- It’s also worth noting, if you live in a state of chronic stress, there is a good chance that you experience constriction in your diaphragm. The diaphragm rests under your ribcage and contracts and flattens out to fill the lungs with air. As you exhale, it relaxes and expands upward. When we are breathing at a restful rate, it handles most of the work. But when we are highly stressed, our breathing becomes shallow and most of the work is done by the set of secondary breathing muscles which consist of the neck, back and the upper chest, while the diaphragm does very little. This is why these areas become stiff, tense and sore when you are stressed.
Over time, this causes stale air to build up, leaving less room for the diaphragm to contract and bring in fresh oxygen. This leads to lower oxygen levels, and less reserve for exercise and activity.
- If practiced regularly, breathing exercises can help rid the lungs of accumulated stale air, increase your blood oxygen levels, improve your lung capacity and get the diaphragm to return to its job of helping you breathe optimally.
Let’s Get to Work
Okay so I imagine after digesting some of those interesting facts and benefits, that you now want to put it all into action!
Here are a couple of simple breathing exercises that you can try out. Everyone will find that certain exercises suit them better than others which is completely fine!
It’s also worth noting that the topic we’re discussing here is called BreathWORK, -meaning it really is work. The first couple of attempts can feel tricky and uncomfortable so it’s best to only try them out when you are feeling up for it, i.e. not if you are experiencing shortness of breath, chest pain, light-headedness, hemoptysis or an infection. You are the best judge of your body so listen carefully to it.
If you are finding the exercises a bit tricky to figure out, you can type the different exercises into Youtube for some helpful tutorials.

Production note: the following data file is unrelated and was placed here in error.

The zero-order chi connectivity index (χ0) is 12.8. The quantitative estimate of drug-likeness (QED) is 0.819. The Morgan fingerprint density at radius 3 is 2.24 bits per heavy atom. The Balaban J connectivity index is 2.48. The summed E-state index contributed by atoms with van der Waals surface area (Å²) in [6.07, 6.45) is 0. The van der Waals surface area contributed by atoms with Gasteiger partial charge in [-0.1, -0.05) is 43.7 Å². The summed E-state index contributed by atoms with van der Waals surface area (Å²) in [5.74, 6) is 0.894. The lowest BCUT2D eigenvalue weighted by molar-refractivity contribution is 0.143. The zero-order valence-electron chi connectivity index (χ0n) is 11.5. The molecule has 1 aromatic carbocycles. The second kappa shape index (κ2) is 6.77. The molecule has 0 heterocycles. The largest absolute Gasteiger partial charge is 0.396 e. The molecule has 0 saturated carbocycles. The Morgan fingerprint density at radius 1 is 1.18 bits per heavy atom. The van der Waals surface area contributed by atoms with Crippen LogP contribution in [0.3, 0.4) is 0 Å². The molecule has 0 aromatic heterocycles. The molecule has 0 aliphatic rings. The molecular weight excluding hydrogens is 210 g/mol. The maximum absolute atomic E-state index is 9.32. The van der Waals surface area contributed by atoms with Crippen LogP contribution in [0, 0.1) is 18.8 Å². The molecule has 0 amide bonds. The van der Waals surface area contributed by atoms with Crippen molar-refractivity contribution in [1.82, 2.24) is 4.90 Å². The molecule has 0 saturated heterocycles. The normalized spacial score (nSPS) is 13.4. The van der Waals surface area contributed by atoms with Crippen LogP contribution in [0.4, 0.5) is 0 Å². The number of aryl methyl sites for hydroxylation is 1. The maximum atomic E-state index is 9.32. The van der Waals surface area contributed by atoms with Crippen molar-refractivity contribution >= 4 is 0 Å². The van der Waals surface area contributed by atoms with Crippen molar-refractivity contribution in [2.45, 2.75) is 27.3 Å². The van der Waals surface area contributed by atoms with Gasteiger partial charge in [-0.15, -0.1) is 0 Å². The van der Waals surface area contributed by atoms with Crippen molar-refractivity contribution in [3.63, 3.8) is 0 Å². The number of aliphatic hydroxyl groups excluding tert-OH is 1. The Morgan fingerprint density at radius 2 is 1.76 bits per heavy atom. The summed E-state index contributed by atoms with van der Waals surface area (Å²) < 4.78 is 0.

Pursed Lip Breathing
This exercise reduces the number of breaths you take and keeps your airways open longer. It will allow more air to flow in and out of your lungs so you can be more physically active.
To practice this exercise, inhale through your nose and exhale at least twice as long through your mouth, with pursed lips.
Belly Breathing (Diaphragmatic Breathing)
As with the previous exercise, start by inhaling via the nose. Pay attention to how your belly fills up with air. You can place a hand on your stomach to help guide you with this. Now focus on your belly rising and falling. Exhale through your mouth at least two times as long as your inhale.
Ensure to relax your neck and shoulders as you engage in this exercise to keep the focus on retraining your diaphragm.
Bending forward at the waist may make breathing easier as it can reduce shortness of breath. It helps the diaphragm to move easier. Just ensure to hold on to a countertop or chair if you’re standing to prevent falling or losing your balance.
Ideally, you should practice both exercises for about 5 to 10 minutes every day.
I hope you find these exercises helpful. Please feel free to reach out to me via my Instagram account @aoife.p.r or website www.aoifepr.com if you have any questions or comments, or your own tips for breathing techniques!
I believe that there is so much more that we can all learn from one another through collaboration.
Aoife P. R.